Employees sue McDonald’s for sexual harassment and ‘toxic’ work culture

McDonald’s has been accused of lacking policies to deal with sexual harassment, failing to train managers to prevent sexual harassment and retaliating against employees who complained in a class-action lawsuit in michigan.

Employees sue McDonald's for sexual harassment and 'toxic' work culture

The lawsuit alleges that McDonald’s “created and allowed a harmful work culture from the top,” citing the dismissal last week of chief executive Steve Easterbrook over an improper relationship with an employee.

Easterbrook said he made a mistake, but he was not accused of sexual harassment.

McDonald’s said in a statement that it is implementing workplace safety training at its restaurants and encourages franchisees to do the same.

About 95 percent of McDonald’s U.S. restaurants are franchising, and plaintiffs’ lawyers say the Chicago-based company is not doing enough to improve training in franchise restaurants.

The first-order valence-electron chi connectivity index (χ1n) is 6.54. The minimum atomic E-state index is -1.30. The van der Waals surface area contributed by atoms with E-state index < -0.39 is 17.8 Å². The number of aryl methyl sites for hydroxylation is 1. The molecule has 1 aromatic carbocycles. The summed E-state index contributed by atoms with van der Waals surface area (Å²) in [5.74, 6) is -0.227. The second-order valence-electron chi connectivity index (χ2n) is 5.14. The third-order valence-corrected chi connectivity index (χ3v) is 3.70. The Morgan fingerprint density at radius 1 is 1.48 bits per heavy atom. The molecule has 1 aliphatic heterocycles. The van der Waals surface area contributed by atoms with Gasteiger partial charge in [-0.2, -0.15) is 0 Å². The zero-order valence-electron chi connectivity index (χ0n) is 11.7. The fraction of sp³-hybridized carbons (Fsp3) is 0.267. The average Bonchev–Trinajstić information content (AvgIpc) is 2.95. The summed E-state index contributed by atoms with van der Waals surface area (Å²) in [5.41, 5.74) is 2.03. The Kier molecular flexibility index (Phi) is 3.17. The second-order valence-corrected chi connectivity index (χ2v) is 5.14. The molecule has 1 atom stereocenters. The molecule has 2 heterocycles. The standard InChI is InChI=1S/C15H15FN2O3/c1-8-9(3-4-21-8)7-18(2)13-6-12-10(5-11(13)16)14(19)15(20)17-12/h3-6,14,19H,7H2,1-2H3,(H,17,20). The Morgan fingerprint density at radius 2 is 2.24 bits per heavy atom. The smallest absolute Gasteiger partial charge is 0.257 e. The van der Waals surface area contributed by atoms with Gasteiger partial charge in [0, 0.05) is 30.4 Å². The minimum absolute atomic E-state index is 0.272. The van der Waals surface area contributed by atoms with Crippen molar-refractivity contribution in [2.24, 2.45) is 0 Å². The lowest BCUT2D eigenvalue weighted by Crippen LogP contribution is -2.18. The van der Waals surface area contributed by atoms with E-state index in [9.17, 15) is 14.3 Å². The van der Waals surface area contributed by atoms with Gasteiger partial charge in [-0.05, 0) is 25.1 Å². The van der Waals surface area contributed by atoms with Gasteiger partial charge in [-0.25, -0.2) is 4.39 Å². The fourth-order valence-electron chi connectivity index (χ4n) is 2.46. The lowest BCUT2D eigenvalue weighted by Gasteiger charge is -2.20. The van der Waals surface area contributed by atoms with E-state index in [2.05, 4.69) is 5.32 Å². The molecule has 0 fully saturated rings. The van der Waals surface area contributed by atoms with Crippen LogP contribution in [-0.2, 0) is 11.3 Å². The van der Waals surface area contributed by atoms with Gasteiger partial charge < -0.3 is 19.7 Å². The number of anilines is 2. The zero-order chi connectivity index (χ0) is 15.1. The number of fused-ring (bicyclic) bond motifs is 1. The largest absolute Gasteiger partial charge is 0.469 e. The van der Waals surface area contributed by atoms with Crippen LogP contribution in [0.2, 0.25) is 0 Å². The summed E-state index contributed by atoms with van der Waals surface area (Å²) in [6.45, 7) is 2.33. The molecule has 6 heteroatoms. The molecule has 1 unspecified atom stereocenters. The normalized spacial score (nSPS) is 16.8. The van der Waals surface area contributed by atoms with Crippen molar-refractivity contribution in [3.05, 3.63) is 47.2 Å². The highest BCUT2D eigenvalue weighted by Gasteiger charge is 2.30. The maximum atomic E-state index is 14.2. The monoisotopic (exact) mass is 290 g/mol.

In the past three years, McDonald’s employees have filed more than 50 similar complaints against McDonald’s and its franchisees in the United States.

Jenna Ries, a plaintiff’s representative, said Tuesday’s lawsuit was the first class action.

Reese, 32, who worked for a year and a half at a franchise McDonald’s in Mason, near Lansing, Michigan, said a restaurant manager there made her subject to multiple sexual abuse and contacts.

The class action was filed on behalf of women who have worked at Mason’s restaurant for the past three years. It seeks improved training, additional protection for employees and more than $5 million in compensation.

Plaintiffs, however, may find it difficult to held McDonald’s accountable for the Michigan franchisee’s actions. A federal appeals court in San Francisco said last month that McDonald’s did not exercise enough control over franchise employees to be considered a “joint employer.”

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